17 March 2019

Guild Wars 2: Tyria's Gravity

Finally, Tyria's gravity has been calculated. Now we can compare to other planets' gravities and maybe draw some new conclusions from it? Anyways we left off by figuring out that Guild Wars 2 does indeed seem to have gravitation.

Next Steps

So, if we assume Guild Wars 2 does indeed have gravity - where things seem to point to - then we can calculate it. Calculating gravity is the same as acceleration. Acceleration is often related to F = m * a. Unfortunately, we know neither F nor m. There's another formula as well though. Acceleration is the change of velocity over time. So, basically a = ∆v / ∆t. Next up is another problem. We don't know the velocity of our character. It's not shown in any kind of way in Guild Wars 2. This means we need to calculate it as well. For this, we have a formula as well. The time it took to get from a position to another or the distance passed in a time frame. That's v = ∆x / ∆t.

The Experiment

Okay, so what we need to do is calculate the velocity at two different points of time that are still related to each other (e.g. different points of time in one fall). To get the velocity we need to calculate how long we take to fall a certain distance. We obviously need some way to tell the time, a watch could do this, however, the fall speed is too great to use a stopwatch this rapidly. Thusly I'm gonna record the fall on video and use the footage and frames to measure the fall speed. As a distance, I'm gonna use the Necromancer's staff traps that provide a 240 unit radius or 480 unit diameter. As a drop, I'm gonna use the one at the Kormir High Road.

To do the experiment I need to start the recording drop down while placing my marks on the wall and then get up as fast as possible, position the camera and jump down. It only took me one try even though it sounds quite stressful.

Analysis of the Footage

Next up, we're gonna analyze the footage. Specifically, we want to mark the two frames that meet the respective points well enough. Then we take the time between those.

As a reminder to calculate the gravitation we use the formula a = ∆v / ∆t with ∆v = v2 - v1 with v = x / ∆t with x = pos2 - pos1 and t = t2 - t1

If we combine everything to a big formula we get: 
a = ((pos2v2 - pos1v2) / (t2v2- t1v2)) - ((pos2v1 - pos1v1) / (t2v1 - t1v1)).

Screenshot pos1 of v1
The first mark or first velocity v1 we reach pos1 after about 30 seconds of the fall. When using Vegas Pro 15 - which was available last year during a Humble Bundle :P - the time is given in hours, minutes, seconds and 1/30th of a second using the format HH:MM:SS:ss. We convert the next smaller unit to seconds by dividing it through 30 and multiplying the result with 100. E.g. 30 / 30s = 1s or 9 / 30 = 0.30s. This point in time in the video is t1 is 29:24, so 29s + 24 / 30s = 29.80s. The second position pos2 is reached at 30:08 which is 30s + 8 / 30s = 30.27s. This means that ∆t = t2 - t1 so 30.27s - 29.8s = 0.47s. We already know the distance as it is the diameter of the staff mark which is
Screenshot pos2 of v1
480 units. Now we can calculate the velocity via v1 = ∆x / ∆t. So our first velocity v1 is 480u / 0.47s = 1021.28u/s. 

Screenshot pos1 of v2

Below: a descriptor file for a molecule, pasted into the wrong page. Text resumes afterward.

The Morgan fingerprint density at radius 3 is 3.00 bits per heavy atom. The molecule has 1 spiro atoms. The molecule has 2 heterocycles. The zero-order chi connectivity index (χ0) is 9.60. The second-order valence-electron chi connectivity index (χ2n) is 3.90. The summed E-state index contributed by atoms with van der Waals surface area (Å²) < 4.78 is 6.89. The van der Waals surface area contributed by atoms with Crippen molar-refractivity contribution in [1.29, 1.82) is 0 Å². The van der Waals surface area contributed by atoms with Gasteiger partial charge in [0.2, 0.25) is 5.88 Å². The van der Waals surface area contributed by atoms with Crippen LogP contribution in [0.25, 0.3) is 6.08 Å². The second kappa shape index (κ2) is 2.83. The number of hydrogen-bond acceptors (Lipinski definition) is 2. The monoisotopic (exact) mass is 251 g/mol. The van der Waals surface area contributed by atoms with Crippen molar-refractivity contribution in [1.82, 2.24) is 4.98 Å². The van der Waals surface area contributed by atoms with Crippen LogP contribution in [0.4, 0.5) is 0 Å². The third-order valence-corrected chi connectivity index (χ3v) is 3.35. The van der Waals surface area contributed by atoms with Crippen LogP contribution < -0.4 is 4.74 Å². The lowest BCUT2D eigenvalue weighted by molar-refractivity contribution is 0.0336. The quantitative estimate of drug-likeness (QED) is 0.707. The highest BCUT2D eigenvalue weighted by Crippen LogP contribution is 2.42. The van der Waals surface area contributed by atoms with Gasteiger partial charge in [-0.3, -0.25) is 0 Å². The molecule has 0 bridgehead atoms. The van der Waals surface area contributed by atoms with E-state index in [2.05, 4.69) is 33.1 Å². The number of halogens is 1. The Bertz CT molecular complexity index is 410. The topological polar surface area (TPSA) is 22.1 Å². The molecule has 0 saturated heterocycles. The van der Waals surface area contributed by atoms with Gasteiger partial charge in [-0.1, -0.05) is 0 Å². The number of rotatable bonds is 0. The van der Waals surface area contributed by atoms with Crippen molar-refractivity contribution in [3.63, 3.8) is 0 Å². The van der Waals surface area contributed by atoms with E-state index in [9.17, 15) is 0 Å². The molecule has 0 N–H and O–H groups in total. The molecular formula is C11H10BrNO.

Now on to the second one. We reach this point t1 in the video at 31:01. That's 31s + 1 / 30s = 31.03s. The second point t2 at the end of the mark is reached at 31:13 equivalent to 31s + 13 / 30s = 31.43s. Calculating the delta for v2 we get ∆t = 31.43s - 31.03s = 0.39s.

With this we can calculate the velocity v2 which is 480u / 0.39s = 1230.77u/s.

Screenshot pos2 of v2
At this point I must mention the difference between the first delta time and the second delta time is ∆t = 0.47s - 0.39s = 0.08s. Since my Guild Wars 2 runs at ~30 frames per second and my recording at 60 frames per second we are still limited to the ~30 frames per second from Guild Wars 2. One frame thus, as represented by Vegas Pro is 1/30th of a second. This means that one frame is equal to 1 / 30s = 0.1s. This means the difference between the two delta's could just as well be a measurement error and thus would require more research.

For the rest of the post, I'm gonna assume this is not a measurement error as such I'm gonna continue.

The Finale

Now that we have the two velocities and we can calculate the acceleration. As a reminder, we're gonna calculate the acceleration using a = (v2 - v1) / (t2 - t1). For t2 and t1 we're gonna use the start points pos1. Filling out the variables we get a = (1230.77u/s - 1021.28u/s) / (31.03s - 29.80s) = 209.49u/s / 1.23s = 170.32u/s². Now to convert this to something that's more familiar to us and less useful for theorycrafting (heh :D) using the conversion from units to metric and to feet:

in metric: 170.32u/s² * 2.52cm/u = 429.21cm/s² | 429.21cm/s² / 100 = 4.29m/s²
in feet: 170.32u/s² * 0.083ft/u = 14.14ft/s²
in mph: 14.14ft/s² / 5280ft/mile * 3600 = 8.64mph

I have a small little book with formulas and data in it that helps students in exams. Let's look at which planet would equal this gravitation. 

Earth with a g-factor of 9.81 is well known. the nearest ones below are Merkur with 3.7 and Mars with 3.71.

Thus we've got us a planet with a little higher gravitational constant than Merkur or Mars.

Now if someone can do the drop with 60 frames per second it would be appreciated. Until disproven... I rest my case. Have a good day/night. 
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I'm a B.Sc. Games Engineer and I created this blog to share my ideas, theorycrafting, thoughts and whatever I'm working on or doing.